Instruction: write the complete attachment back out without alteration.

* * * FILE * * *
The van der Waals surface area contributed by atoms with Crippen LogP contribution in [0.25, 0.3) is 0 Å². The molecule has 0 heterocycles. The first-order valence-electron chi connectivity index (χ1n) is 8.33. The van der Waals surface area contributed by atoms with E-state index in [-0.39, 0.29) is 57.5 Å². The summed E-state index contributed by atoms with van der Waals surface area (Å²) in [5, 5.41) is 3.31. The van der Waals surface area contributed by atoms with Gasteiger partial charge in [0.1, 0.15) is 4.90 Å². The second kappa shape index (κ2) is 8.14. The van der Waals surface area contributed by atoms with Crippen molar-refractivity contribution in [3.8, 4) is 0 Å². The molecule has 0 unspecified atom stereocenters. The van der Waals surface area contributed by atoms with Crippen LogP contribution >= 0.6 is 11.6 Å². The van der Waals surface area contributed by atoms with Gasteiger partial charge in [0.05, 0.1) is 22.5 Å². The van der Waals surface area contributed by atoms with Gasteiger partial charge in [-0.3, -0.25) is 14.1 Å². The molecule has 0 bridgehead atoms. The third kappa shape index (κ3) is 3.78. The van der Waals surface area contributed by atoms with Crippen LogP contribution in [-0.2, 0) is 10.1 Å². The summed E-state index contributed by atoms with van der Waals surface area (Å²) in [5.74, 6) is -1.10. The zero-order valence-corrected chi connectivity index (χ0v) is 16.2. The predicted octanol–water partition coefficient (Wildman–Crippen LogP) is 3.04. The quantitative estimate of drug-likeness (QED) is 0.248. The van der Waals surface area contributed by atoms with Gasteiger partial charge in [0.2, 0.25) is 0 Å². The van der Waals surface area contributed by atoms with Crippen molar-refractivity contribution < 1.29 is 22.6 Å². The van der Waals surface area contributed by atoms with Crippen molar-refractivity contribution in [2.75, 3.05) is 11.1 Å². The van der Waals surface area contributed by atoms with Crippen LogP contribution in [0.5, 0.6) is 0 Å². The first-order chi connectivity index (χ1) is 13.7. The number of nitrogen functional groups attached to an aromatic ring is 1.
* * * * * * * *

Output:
The van der Waals surface area contributed by atoms with Crippen LogP contribution in [0.25, 0.3) is 0 Å². The molecule has 0 heterocycles. The first-order valence-electron chi connectivity index (χ1n) is 8.33. The van der Waals surface area contributed by atoms with E-state index in [-0.39, 0.29) is 57.5 Å². The summed E-state index contributed by atoms with van der Waals surface area (Å²) in [5, 5.41) is 3.31. The van der Waals surface area contributed by atoms with Gasteiger partial charge in [0.1, 0.15) is 4.90 Å². The second kappa shape index (κ2) is 8.14. The van der Waals surface area contributed by atoms with Crippen molar-refractivity contribution in [3.8, 4) is 0 Å². The molecule has 0 unspecified atom stereocenters. The van der Waals surface area contributed by atoms with Crippen LogP contribution >= 0.6 is 11.6 Å². The van der Waals surface area contributed by atoms with Gasteiger partial charge in [0.05, 0.1) is 22.5 Å². The van der Waals surface area contributed by atoms with Gasteiger partial charge in [-0.3, -0.25) is 14.1 Å². The molecule has 0 bridgehead atoms. The third kappa shape index (κ3) is 3.78. The van der Waals surface area contributed by atoms with Crippen LogP contribution in [-0.2, 0) is 10.1 Å². The summed E-state index contributed by atoms with van der Waals surface area (Å²) in [5.74, 6) is -1.10. The zero-order valence-corrected chi connectivity index (χ0v) is 16.2. The predicted octanol–water partition coefficient (Wildman–Crippen LogP) is 3.04. The quantitative estimate of drug-likeness (QED) is 0.248. The van der Waals surface area contributed by atoms with Gasteiger partial charge in [0.2, 0.25) is 0 Å². The van der Waals surface area contributed by atoms with Crippen molar-refractivity contribution < 1.29 is 22.6 Å². The van der Waals surface area contributed by atoms with Crippen molar-refractivity contribution in [2.75, 3.05) is 11.1 Å². The van der Waals surface area contributed by atoms with Crippen LogP contribution in [0.5, 0.6) is 0 Å². The first-order chi connectivity index (χ1) is 13.7. The number of nitrogen functional groups attached to an aromatic ring is 1.